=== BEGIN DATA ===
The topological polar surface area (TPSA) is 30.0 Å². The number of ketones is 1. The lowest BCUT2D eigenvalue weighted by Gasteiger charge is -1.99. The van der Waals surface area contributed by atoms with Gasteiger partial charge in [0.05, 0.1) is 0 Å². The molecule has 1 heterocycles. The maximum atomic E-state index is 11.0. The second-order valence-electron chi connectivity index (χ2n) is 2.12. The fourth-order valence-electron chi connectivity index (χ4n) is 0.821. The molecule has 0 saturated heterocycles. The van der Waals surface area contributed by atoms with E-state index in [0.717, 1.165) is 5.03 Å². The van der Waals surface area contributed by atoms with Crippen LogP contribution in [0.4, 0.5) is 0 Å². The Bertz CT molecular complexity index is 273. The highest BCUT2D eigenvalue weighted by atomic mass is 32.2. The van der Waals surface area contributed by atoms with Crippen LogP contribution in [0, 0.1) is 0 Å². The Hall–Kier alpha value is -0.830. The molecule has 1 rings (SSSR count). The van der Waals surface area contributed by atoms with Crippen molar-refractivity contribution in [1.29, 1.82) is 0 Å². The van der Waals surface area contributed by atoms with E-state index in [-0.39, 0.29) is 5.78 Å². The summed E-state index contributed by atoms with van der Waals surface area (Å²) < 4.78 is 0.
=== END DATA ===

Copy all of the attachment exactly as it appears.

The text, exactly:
The topological polar surface area (TPSA) is 30.0 Å². The number of ketones is 1. The lowest BCUT2D eigenvalue weighted by Gasteiger charge is -1.99. The van der Waals surface area contributed by atoms with Gasteiger partial charge in [0.05, 0.1) is 0 Å². The molecule has 1 heterocycles. The maximum atomic E-state index is 11.0. The second-order valence-electron chi connectivity index (χ2n) is 2.12. The fourth-order valence-electron chi connectivity index (χ4n) is 0.821. The molecule has 0 saturated heterocycles. The van der Waals surface area contributed by atoms with E-state index in [0.717, 1.165) is 5.03 Å². The van der Waals surface area contributed by atoms with Crippen LogP contribution in [0.4, 0.5) is 0 Å². The Bertz CT molecular complexity index is 273. The highest BCUT2D eigenvalue weighted by atomic mass is 32.2. The van der Waals surface area contributed by atoms with Crippen LogP contribution in [0, 0.1) is 0 Å². The Hall–Kier alpha value is -0.830. The molecule has 1 rings (SSSR count). The van der Waals surface area contributed by atoms with Crippen molar-refractivity contribution in [1.29, 1.82) is 0 Å². The van der Waals surface area contributed by atoms with E-state index in [-0.39, 0.29) is 5.78 Å². The summed E-state index contributed by atoms with van der Waals surface area (Å²) < 4.78 is 0.